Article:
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Doug Trattner explores the buzz behind beekeeping

Beekeeping 101: The buzz behind the trend



With the push to get outdoors more often, there’s been a bump in beekeeping interest. So we ask the expert about the hype behind it, and how anyone can get involved.

SHAKER HEIGHTS, Ohio — Ann Cicarella has been a friend of mine for many years, after she became my bee mentor. Yes, I did keep bees…well, it’s probably better to say I HAD bees, because they didn’t stick around very long. But that’s besides the point.

With the push to get outdoors more often, there’s been a bump in beekeeping interest. So I asked Ann about the hype behind it, and how anyone can get involved. When it comes to anyone picking up the pastime, Ann says its possible as long as someone can devote time to it.

“I do think it takes time, but if you had one hive, well I would say you’d probably be spending, maybe an hour a week” she estimates.

You cant turn on the news without reading about the colony collapse disorder, or a lack of bees. Colony collapse disorder is defined as the phenomenon that occurs when the majority of worker bees in a colony disappear and leave behind a queen, plenty of food and a few nurse bees to care for the remaining immature bees and the queen, according to the EPA. We asked Ann why this is happening so rapidly right now.

“I mean, you do see a lot of habitat loss, which is why everyone is being encouraged so much to plant a lot of native plants, and plants that have a lot of good pollen for bees,” she says. “And not just perennials but trees. Maple trees are some of the first trees that bloom and produce a lot of pollen for bees.”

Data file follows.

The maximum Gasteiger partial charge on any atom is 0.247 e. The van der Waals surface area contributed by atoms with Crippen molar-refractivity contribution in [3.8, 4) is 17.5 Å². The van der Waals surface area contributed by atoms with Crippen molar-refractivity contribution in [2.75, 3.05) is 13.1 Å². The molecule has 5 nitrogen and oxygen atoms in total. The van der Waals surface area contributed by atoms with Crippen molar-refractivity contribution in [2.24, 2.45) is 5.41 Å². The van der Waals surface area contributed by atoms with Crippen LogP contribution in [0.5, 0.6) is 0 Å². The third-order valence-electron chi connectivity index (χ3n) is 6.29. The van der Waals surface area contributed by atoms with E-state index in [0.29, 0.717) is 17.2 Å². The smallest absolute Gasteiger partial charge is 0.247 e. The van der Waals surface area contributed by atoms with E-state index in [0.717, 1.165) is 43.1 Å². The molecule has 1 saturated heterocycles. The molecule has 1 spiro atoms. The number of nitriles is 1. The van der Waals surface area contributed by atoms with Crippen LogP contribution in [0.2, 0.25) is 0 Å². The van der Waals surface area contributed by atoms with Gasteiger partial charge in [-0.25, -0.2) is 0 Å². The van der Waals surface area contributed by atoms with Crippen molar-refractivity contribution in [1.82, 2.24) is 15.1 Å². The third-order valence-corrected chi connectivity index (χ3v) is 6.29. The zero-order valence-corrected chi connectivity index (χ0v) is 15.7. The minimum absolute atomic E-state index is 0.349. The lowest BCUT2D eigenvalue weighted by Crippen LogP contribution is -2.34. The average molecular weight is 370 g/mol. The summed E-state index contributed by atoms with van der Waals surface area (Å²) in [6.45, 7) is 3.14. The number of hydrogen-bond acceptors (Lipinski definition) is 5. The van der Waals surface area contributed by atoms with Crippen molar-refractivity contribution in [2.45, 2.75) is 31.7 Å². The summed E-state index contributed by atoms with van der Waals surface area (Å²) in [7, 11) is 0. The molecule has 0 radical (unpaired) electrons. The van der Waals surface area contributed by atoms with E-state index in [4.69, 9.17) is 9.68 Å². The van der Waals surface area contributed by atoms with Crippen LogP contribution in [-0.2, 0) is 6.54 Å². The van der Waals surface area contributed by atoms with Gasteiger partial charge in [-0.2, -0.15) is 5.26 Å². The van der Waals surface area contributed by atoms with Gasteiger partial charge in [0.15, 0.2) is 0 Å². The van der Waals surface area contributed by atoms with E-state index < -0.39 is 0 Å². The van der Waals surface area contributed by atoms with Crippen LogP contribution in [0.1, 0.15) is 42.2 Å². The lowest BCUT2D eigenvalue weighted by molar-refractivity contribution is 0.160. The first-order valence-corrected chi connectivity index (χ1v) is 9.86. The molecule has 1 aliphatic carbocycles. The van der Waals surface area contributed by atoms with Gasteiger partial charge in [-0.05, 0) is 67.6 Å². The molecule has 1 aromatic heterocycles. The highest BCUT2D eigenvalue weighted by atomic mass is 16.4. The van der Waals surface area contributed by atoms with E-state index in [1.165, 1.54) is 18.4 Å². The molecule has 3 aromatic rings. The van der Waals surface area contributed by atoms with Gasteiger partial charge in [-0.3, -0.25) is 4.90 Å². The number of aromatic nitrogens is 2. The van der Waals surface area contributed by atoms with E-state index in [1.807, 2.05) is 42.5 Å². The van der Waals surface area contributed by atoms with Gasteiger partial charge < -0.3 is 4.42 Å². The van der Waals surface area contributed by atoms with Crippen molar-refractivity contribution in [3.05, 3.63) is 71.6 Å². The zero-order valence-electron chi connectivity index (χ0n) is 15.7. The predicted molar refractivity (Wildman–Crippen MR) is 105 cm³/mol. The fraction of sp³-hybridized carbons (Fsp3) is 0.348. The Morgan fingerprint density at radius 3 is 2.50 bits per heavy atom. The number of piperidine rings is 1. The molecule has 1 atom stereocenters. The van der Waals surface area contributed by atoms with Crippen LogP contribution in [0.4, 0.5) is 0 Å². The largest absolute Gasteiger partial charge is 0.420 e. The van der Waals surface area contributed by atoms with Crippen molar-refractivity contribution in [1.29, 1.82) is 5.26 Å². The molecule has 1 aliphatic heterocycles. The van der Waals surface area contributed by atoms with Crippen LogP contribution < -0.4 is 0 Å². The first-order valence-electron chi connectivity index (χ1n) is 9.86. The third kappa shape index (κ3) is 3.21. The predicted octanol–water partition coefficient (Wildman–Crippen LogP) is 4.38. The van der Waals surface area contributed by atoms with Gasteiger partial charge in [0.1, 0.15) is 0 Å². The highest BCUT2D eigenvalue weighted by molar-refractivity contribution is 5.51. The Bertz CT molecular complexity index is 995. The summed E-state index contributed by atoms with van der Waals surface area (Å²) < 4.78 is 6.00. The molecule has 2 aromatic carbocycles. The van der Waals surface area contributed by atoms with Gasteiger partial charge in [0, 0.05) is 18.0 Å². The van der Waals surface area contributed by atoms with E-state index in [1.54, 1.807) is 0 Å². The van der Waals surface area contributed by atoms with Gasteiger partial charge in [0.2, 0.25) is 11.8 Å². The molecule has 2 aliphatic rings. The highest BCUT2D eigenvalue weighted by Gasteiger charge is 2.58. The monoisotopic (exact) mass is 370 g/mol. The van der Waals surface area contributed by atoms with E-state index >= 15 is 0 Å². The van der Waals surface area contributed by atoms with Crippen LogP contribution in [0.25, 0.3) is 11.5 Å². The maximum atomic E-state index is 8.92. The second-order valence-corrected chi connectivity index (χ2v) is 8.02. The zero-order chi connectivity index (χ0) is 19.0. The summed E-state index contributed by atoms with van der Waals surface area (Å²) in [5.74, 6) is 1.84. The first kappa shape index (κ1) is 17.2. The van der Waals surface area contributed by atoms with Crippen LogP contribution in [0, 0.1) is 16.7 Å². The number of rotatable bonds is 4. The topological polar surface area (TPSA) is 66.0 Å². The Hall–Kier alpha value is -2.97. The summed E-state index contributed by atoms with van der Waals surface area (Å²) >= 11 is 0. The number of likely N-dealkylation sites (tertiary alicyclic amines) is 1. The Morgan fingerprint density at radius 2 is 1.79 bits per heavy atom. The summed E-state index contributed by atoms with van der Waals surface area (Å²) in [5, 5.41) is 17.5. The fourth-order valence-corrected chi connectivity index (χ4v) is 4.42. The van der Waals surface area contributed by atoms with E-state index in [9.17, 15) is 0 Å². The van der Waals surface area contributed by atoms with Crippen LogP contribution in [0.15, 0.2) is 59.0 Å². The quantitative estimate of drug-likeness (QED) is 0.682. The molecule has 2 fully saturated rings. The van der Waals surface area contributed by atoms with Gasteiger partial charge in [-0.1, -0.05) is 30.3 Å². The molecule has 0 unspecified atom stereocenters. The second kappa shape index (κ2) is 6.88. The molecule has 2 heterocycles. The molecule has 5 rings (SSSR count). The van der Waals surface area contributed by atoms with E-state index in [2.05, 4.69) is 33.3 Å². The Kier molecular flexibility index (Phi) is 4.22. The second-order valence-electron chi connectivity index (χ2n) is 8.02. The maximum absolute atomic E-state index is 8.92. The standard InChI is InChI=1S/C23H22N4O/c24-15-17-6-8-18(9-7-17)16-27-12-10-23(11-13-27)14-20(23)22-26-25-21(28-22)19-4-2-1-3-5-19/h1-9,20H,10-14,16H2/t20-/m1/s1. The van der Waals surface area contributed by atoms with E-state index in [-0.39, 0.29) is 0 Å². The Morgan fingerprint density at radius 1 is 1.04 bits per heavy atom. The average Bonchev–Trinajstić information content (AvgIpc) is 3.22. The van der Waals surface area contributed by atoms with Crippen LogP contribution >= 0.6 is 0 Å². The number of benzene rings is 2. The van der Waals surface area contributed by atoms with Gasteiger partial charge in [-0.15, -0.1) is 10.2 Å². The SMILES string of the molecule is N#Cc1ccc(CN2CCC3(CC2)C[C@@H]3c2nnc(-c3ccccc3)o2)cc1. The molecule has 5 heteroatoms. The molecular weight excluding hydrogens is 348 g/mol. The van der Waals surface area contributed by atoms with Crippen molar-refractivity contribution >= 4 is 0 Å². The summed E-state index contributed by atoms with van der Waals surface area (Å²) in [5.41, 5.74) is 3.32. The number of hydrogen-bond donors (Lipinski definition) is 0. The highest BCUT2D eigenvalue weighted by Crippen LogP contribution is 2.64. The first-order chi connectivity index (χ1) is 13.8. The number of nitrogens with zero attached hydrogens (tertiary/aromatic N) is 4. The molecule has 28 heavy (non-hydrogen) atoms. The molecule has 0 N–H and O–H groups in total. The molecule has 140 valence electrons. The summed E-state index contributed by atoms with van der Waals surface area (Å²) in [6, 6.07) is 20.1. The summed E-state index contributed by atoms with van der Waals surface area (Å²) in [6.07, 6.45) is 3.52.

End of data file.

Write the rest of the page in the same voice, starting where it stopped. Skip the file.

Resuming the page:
Another way to stop the spread of colony collapse disorder is just to spread awareness about beekeeping and how to be kinder to the insects when you’re outside.

We also did a general bee hive inspection with Ann, to show anyone interested in the hobby the basic, need-to-know information on how to get started.

She showed us a honey super, which is each component of the boxes you see honey bees housed in. 

Honey Super: A box in which 8–10 frames are hung. Western honeybees collect nectar and store the processed nectar in honeycomb, which they build on the frames. 

Each super has to have just enough water content, that the bees mostly suck out of the nectar, in order for honey to be made. Ann says there is a very precise measurement.

“For us to have honey, you want to have a water content of about 18% or lower, because bacteria cannot grow where water content cannot grow,” she explains.

If anyone wants to learn more about the beekeeping hobby or process, Ann offers classes where participants will observe a frame of bees and see, eggs, larvae, capped brood, pollen, nectar and capped honey, watch a baby bee hatching, and taste honey right from the hive.

To arrange a time with your group of up to 10 people, please contact: Ann Cicarella at ann.cicarella@gmail.com.



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